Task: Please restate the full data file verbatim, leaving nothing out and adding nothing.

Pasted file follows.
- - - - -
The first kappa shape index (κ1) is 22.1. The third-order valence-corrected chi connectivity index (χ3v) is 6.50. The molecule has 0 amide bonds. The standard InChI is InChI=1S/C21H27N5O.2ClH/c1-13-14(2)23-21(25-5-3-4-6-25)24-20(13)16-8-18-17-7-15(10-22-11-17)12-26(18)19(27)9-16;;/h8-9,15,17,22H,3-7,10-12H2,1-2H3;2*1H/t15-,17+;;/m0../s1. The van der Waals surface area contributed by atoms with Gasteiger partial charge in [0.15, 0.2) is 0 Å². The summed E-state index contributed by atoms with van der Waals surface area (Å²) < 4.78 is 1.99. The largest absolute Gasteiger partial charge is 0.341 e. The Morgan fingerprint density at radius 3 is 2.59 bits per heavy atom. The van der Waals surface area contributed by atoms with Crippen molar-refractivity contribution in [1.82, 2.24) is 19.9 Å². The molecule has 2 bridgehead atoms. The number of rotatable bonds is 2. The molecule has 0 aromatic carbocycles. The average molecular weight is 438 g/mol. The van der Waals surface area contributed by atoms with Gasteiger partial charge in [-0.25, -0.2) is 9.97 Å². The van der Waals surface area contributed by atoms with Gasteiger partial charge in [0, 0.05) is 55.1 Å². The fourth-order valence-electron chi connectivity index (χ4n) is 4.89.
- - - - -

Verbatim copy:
The first kappa shape index (κ1) is 22.1. The third-order valence-corrected chi connectivity index (χ3v) is 6.50. The molecule has 0 amide bonds. The standard InChI is InChI=1S/C21H27N5O.2ClH/c1-13-14(2)23-21(25-5-3-4-6-25)24-20(13)16-8-18-17-7-15(10-22-11-17)12-26(18)19(27)9-16;;/h8-9,15,17,22H,3-7,10-12H2,1-2H3;2*1H/t15-,17+;;/m0../s1. The van der Waals surface area contributed by atoms with Gasteiger partial charge in [0.15, 0.2) is 0 Å². The summed E-state index contributed by atoms with van der Waals surface area (Å²) < 4.78 is 1.99. The largest absolute Gasteiger partial charge is 0.341 e. The Morgan fingerprint density at radius 3 is 2.59 bits per heavy atom. The van der Waals surface area contributed by atoms with Crippen molar-refractivity contribution in [1.82, 2.24) is 19.9 Å². The molecule has 2 bridgehead atoms. The number of rotatable bonds is 2. The molecule has 0 aromatic carbocycles. The average molecular weight is 438 g/mol. The van der Waals surface area contributed by atoms with Gasteiger partial charge in [-0.25, -0.2) is 9.97 Å². The van der Waals surface area contributed by atoms with Gasteiger partial charge in [0, 0.05) is 55.1 Å². The fourth-order valence-electron chi connectivity index (χ4n) is 4.89.